Almanack Contributor Tony Goodwin

Tony Goodwin

Tony Goodwin has a long career in the Adirondacks, starting with an ascent of Cascade in 1955 and becoming 46-R #211 in 1961. Tony received a B.A. in History from Williams College and an M.A. in History from SUNY Plattsburgh. He has written and edited numerous Adirondack guidebooks, including Ski and Snowshoe Trail in the Adirondacks and four editions of the Adirondack Mountain Club’s guides to the High Peaks Region. In 1986 he helped to found the Adirondack Ski Touring Council which has constructed and maintained the Jackrabbit Ski Trail and assumed maintenance of several other ski trails including the Wright Peak Ski Trail. Since 1986 he has also served as executive director of the Adirondack Trail Improvement Society based in Keene Valley. His other Adirondack experience includes Johns Brook Lodge hut crew 1996-68, Adirondack Mountain Club Ridge Runner in 1974 and chief of the first Adirondack Mountain Club professional trail crew in 1979. Tony also served as venue manager for cross-country and biathlon for the 1980 Winter Olympics and managed Mount Van Hoevenberg X-C Ski Area from 1981 to 1985. Tony and his wife Bunny live in Keene. Their three grown children have taken their Adirondack skiing and hiking skills to northern Norway, Truckee, California, and Vermont.


Monday, October 1, 2018

Tony Goodwin: A Railroad To Lake Placid Is Not Sustainable

To date, much of the rail vs. trail debate has touted the potential benefits of the possible uses of the Adirondack Rail Corridor. The supposed benefits of a trail include increased local recreational opportunities both summer and winter plus economic benefits from those who will travel to the area to use the trail with bicyclists and snowmobilers to be the greatest users.

Rail supporters question whether those benefits are greater than the benefits of a fully restored railroad that would supposedly bring greater economic benefits by transporting more visitors to the area.

Mostly left out of the debate is any discussion of just who and in what numbers would actually ride a restored railroad running 140 miles from Utica to Lake Placid. » Continue Reading.


Monday, August 27, 2018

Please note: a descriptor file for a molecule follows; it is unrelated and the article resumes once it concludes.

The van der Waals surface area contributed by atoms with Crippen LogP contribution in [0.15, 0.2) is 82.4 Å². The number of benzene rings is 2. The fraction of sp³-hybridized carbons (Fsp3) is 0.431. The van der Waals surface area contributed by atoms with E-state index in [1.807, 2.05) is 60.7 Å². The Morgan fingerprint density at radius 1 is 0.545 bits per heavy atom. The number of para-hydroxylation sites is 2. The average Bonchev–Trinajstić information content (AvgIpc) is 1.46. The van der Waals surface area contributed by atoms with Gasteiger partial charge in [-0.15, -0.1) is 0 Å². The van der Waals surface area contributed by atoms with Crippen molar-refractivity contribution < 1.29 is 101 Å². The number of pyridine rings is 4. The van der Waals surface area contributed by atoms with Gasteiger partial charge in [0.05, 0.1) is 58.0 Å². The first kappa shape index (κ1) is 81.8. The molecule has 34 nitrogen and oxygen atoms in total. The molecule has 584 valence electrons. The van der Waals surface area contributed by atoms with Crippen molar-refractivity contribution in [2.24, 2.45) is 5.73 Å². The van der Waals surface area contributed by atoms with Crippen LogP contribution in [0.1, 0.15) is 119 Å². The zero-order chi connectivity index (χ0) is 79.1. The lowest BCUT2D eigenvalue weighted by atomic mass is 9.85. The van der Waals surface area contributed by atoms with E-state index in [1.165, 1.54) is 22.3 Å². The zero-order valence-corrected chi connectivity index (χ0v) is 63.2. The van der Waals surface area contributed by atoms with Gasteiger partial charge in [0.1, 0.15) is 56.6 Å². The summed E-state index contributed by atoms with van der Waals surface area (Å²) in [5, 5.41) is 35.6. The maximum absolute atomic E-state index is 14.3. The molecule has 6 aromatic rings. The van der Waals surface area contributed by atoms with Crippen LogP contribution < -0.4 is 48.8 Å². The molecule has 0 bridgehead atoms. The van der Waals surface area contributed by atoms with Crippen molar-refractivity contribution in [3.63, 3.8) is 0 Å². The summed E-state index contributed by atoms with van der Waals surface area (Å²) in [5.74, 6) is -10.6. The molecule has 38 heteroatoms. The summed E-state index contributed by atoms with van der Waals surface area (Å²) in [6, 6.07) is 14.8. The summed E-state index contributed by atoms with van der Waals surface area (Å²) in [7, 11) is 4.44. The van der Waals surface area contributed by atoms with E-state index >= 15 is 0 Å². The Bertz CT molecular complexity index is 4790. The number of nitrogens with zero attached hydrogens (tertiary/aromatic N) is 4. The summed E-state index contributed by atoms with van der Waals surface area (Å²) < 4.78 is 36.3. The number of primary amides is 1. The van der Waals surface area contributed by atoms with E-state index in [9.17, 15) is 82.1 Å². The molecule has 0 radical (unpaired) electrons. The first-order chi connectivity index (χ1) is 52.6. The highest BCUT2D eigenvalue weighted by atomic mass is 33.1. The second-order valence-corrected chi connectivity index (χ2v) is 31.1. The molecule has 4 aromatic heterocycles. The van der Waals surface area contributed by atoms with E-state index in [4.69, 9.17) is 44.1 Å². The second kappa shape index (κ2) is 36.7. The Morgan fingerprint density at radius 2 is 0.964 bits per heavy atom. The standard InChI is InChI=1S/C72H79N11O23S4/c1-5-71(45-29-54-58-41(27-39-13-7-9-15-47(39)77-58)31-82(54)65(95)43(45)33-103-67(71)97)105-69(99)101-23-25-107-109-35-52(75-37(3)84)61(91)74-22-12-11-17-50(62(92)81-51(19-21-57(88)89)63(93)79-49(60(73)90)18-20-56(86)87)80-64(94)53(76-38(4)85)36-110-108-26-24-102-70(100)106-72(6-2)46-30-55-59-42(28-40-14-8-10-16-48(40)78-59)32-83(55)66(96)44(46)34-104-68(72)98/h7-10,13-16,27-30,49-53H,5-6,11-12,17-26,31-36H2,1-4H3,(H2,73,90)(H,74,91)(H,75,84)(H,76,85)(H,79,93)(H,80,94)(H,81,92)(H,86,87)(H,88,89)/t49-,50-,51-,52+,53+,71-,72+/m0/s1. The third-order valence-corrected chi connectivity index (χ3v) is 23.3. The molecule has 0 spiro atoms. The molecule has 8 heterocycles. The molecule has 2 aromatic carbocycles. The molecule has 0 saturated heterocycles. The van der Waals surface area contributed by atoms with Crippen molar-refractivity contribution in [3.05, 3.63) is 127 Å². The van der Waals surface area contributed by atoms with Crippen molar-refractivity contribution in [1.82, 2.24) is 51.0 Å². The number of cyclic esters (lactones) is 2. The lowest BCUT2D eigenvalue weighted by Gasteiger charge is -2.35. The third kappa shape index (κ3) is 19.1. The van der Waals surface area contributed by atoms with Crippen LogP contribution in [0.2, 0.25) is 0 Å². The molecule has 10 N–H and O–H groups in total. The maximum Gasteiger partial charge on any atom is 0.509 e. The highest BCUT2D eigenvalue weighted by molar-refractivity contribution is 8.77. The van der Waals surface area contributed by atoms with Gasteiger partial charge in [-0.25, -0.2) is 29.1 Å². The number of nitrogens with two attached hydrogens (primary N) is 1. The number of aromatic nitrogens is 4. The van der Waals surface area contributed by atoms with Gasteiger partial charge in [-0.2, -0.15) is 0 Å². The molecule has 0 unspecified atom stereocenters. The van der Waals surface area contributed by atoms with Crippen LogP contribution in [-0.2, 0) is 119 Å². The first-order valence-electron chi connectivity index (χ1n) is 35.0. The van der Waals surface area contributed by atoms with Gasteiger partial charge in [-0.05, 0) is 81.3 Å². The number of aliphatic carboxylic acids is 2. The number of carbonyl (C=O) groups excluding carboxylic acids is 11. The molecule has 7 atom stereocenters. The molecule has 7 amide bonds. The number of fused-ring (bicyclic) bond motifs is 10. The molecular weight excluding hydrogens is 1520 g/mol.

Tony Goodwin: Peaks Don’t Need Permits

hiker on Giant MountainThe July/August issue of the Explorer carried an impassioned call from Chris Amato for the Department of Environmental Conservation to implement a permit system for the High Peaks Wilderness Area.

Amato’s rationale was that the High Peaks no longer meet the definition of a “wilderness area” contained in the Adirondack State Land Master Plan (ASLMP). The ASLMP definition includes the phrases “untrammeled by man” and “outstanding opportunities for solitude.” » Continue Reading.


Saturday, January 28, 2017

In Climbing Mt Washington, Darby Field May Have Sought Lake Champlain

Samuel de Champlain 1632 mapIn the history of mountain climbing in New England, the first ascent of Mt. Washington happened in 1642 with Darby Field as the climber.

Over the years, however, there has been great speculation as to the route that Field took to the summit. Most early speculation assumed that his main goal was to climb the mountain, and that he then took the most direct route as he came in from the Maine coast.

That route would have taken him up the Cutler River and then up the southeast side of Mt. Washington, the Northeast’s tallest mountain. This is the side with Pinkham Notch and Tuckermans Ravine. For many years, this was the “conventional wisdom” regarding this ascent. Then, as referenced in the article below, an ancient letter surfaced that indicated Field had taken an entirely different route to the summit. This different route, as described in the Watermans’ Forest and Crag (1989), included going over several other summits and passing by what are now known as “Lakes of the Clouds.” With this new evidence, the Watermans could clear up much of the earlier speculation regarding Field’s route, but they still admitted that they did not know why Field climbed Mt. Washington. » Continue Reading.


Tuesday, January 17, 2017

Tony Goodwin: Ski Trips on New State Lands

boreas pondsOver the past five years, the unprecedented addition of sixty-five thousand acres of former Finch, Pruyn lands to the Forest Preserve has opened up many new recreational opportunities. To date, the most publicized opportunities have been for paddling and, more controversially, snowmobiling and mountain biking. Opportunities for cross-country skiing have not been mentioned as often. Now that these acquisitions are complete, it seems to be a good time to take stock of what’s also now available for cross-country skiers.

The three main areas with new opportunities for skiing are the Hudson Gorge, Essex Chain Lakes, and Boreas Ponds tracts. The good news for skiers, especially after last winter’s non-winter, is that all of these areas typically have abundant (or at least some) snow. Furthermore, the Essex Chain and Boreas tracts have relatively smooth roads that don’t need all that much snow to be skiable. While not as exciting to ski as some of the popular routes in the High Peaks and elsewhere, the views at the destinations make up for any lack of outright skiing interest. » Continue Reading.



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